This is not to say that humor is some sort of magical cure-all for any ailment. It actually has a few disadvantages, some of them serious (although not serious enough to consider humor as dangerous or not worthwhile). The social stigma that arises as a result of humor in certain situations is a serious disadvantage to humor, and can, in certain situations, even be the difference between life and death. That is to say, one of the most serious disadvantages of humor is that it can promote distrust among two or more parties who are unsure of one another's intentions. That is to say, "...using humor in stressful discussions...can cause distrust between members, including suspicions about the initiator's dedication or motivation" (Dziegielewski 75). On the more physical side of things, laughter has been linked by studies to increases in blood pressure, which, in turn, leads to an increased risk of heart attack and other heart-related issues (Fry 49). However, it should be noted that laughter does, in general, lead to a decreased risk of these heart issues, but it is, nevertheless, possible for laughter to lead to blood pressure and heart problems if performed in excess. Thankfully, the disadvantages of humor and, subsequently, laughter are few and mainly revolve around the fact that utilizing humor or, even worse, laughter at the wrong time can lead to some unintended consequences.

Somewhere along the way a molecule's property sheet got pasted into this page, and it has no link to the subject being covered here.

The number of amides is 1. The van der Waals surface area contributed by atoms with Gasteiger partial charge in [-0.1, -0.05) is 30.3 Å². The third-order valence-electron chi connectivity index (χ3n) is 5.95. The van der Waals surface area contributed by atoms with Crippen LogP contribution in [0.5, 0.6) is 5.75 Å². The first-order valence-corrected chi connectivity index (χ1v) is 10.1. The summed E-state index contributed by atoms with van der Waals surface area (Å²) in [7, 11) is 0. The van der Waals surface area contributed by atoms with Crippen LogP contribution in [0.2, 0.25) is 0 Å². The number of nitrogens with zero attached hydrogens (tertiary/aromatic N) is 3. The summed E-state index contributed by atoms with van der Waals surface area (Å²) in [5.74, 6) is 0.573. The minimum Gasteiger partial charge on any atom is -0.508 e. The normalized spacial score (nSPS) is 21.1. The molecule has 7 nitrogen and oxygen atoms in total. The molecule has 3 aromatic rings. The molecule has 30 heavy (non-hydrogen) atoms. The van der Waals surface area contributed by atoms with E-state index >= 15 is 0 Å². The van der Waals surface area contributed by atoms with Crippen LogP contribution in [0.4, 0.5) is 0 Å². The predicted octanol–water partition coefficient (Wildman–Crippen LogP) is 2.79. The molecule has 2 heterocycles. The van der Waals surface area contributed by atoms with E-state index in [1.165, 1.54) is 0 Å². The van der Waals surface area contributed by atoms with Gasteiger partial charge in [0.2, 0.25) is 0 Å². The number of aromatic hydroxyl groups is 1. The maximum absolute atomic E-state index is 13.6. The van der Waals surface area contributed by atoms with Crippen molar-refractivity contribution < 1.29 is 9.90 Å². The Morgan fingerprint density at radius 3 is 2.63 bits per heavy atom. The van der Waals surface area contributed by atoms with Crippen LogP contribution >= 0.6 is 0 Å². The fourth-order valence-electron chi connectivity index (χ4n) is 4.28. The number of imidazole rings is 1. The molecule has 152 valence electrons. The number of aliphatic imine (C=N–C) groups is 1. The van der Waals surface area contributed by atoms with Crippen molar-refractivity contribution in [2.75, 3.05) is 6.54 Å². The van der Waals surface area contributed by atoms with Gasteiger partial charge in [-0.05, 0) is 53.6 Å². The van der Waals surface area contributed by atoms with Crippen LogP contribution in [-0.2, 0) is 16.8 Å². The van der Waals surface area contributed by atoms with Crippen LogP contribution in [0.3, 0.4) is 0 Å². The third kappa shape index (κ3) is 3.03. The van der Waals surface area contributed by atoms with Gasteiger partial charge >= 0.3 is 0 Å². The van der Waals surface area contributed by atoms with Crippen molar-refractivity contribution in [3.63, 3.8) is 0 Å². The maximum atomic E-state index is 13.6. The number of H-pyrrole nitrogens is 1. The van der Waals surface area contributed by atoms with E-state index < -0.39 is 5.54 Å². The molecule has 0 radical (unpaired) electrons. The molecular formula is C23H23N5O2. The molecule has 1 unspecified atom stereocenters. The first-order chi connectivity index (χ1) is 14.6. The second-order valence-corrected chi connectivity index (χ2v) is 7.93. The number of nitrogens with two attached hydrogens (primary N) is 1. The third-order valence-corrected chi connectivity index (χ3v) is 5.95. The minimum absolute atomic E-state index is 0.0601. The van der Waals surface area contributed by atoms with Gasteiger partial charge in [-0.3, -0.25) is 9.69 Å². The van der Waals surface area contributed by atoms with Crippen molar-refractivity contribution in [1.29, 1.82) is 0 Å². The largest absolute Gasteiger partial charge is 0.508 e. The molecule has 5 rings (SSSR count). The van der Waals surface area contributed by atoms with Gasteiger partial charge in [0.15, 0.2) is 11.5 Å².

As studies continue to show, humor is a part of normal human science and a beneficial part of humanity as a whole. It has a large number of well-documented health benefits, and generally gives those who laugh or experience humor a feeling of well-being and happiness. The only caveat that comes with humor is that it should be exercised with caution and, if possible, in moderation, as laughing too much can cause a human too, quite literally, die laughing. Risks aside, humor is a gift exclusive to humans that allows them to grasp concepts in ironic or unexpected ways, which prompts an automatic response (laughter). The prevailing notion regarding humor is that "a laugh a day keeps the doctor away," and that notion appears to be accurate even today, as more and more research touts the benefits of laughter. It is simply important to, like all positive things, utilize it in moderation.
Dziegielewski, Sophia F., et al. "Humor: An essential communication tool in therapy." International Journal of Mental Health (2003): 74-90.
Fry, William F., and William M. Savin. "Mirthful laughter and blood pressure." (1988): 49-62.
Martin, Rod A. The psychology of humor: An integrative approach. Access Online via Elsevier, 2010. 317-329
Raskin, Victor. Semantic mechanisms of humor. Vol. 24. Springer, 1985.2
Patterson, Stephen. Better Living Through Laughter: An Attitude to Live by. iUniverse, 2010. 70-73